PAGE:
But still, I think you are jumping to conclusions about this, and adding things that aren't in there. I did say that safeguards would have to be in place so that the situations you're discussing do not occur. Obviously, if someone steals a gun out of your locked home, you'd be off the hook. That would be absurd. The law would have to make it hard, not easy, to attain redress, and you could limit liability too. Perhaps that puts it in the realm of pipe dream impracticality, but we're discussing here, not actually legislating.


Do we have a federal law holding methadone users lialbe? Where in the constitution is a right to methadone? Isn't that used to overcome drug addiction - mainly heroin - which is illegal?

"Surely deadly weapons can be at least subject to negligence law after the fact, and significant damages if the facts and the common law, er, warrant?" How does a national gun registry prove negligence? If such negligence is already in the common law why is another law needed?


I'd guess that it would probably be impossible to pass, overly complicated, and that the paranoia it would produce would be more damaging than any good that might come of it.

John Minnerath


I find it hard to believe anyone would write something like that.
If you carried a gun onto open range or trespassed onto private land where a cattleman's bulls were ranging as protection against such animals and you did shoot one, you would find yourself under arrest and in a court being required to pay a very large restitution to the owner.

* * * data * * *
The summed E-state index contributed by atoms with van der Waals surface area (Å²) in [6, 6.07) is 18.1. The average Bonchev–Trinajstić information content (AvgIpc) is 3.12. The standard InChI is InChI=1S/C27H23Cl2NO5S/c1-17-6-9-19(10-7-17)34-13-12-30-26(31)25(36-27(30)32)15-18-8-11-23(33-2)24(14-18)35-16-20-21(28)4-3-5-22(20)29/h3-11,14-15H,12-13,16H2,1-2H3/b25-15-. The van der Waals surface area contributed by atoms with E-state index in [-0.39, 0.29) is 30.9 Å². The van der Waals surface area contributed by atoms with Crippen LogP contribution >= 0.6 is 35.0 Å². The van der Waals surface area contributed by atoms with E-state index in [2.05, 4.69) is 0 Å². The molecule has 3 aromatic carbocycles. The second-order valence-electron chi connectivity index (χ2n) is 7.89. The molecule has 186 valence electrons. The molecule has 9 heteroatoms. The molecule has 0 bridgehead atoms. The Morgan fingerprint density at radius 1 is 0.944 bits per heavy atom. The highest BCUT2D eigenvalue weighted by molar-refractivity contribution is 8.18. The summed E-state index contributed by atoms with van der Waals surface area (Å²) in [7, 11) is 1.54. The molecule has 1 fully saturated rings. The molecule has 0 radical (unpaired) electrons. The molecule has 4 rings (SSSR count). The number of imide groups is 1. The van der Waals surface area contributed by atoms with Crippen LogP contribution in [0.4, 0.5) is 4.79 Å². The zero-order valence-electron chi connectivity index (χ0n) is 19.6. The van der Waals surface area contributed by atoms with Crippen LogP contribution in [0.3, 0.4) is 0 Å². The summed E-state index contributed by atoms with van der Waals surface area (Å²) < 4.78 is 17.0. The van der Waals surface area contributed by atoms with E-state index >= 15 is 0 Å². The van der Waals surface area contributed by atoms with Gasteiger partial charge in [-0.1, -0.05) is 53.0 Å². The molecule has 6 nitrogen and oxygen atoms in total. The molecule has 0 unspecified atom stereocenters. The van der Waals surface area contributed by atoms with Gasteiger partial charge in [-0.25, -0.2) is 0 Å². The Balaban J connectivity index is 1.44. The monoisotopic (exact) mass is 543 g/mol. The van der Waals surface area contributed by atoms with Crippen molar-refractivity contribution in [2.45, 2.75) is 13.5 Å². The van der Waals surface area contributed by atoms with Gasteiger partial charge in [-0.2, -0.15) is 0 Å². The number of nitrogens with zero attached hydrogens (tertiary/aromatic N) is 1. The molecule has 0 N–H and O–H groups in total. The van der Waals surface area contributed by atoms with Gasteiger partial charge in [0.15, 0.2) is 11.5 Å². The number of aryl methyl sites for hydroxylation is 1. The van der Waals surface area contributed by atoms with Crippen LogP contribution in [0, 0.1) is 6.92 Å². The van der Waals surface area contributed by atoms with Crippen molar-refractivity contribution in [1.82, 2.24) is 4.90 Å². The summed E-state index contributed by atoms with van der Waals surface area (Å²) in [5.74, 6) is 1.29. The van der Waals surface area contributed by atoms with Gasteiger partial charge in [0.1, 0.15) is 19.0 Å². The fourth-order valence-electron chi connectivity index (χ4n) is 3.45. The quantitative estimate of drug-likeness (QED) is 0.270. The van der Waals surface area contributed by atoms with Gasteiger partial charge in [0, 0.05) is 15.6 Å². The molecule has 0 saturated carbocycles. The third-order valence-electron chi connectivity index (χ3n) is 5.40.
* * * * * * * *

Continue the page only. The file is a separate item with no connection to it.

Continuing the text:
My reference wasn't meant to 'jump to conclusions' or discuss 'pipe dreams'. but to point out a specific example of legislation enacted that fails to provide for due process of law for those accused of a crime. As for liability for negligence, there are already legal mechanisms to seek redress from harm caused by negligence of firearms owners.

Locksmith lynnwood

great post.Never knew this, thanks for letting me know.

Dorthy Packer

I think it is important for everyone who has a gun to have a gun safe. Where is a good place to purchase a gun safe in canada? I'd appreciate your help! Thanks!

Jason Damon

If you call yourself a responsible gun owner it is your duty to keep your firearm and ammunition secured in a high quality gun safe. I got mine from Godby Safe and Lock at their store down in Lantana, Florida. Check out their variety www.godbysafeandlock.com


I think that everyone who owns a weapon should own a gun safe. It is the responsible thing to do.

Jerry Howard

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Sillowine Sanderson

When I got down to the point at the second-to-last paragraph, I realized it's true that stricter gun sales wouldn't have stopped him from accessing those guns. Reading further in the last paragraph, I don't know if the mother was fully conscious that he'd be dangerous. I just feel like if you own a gun, you should definitely store it in a gun safe and not let anyone know of the password.



"I just feel like if you own a gun, you should definitely store it in a gun safe. At least you see that "universal checks" would not have stopped this crime. He was mad and she foolishly gave him access to her guns. i agree that in general guns should be securely stored. They are not in my house. We do not have children. My wife and I have have been around guns all our lives. The house is well secured and if she decides to shoot me I probably will have deserved it. BTW we have been married 52 years. pl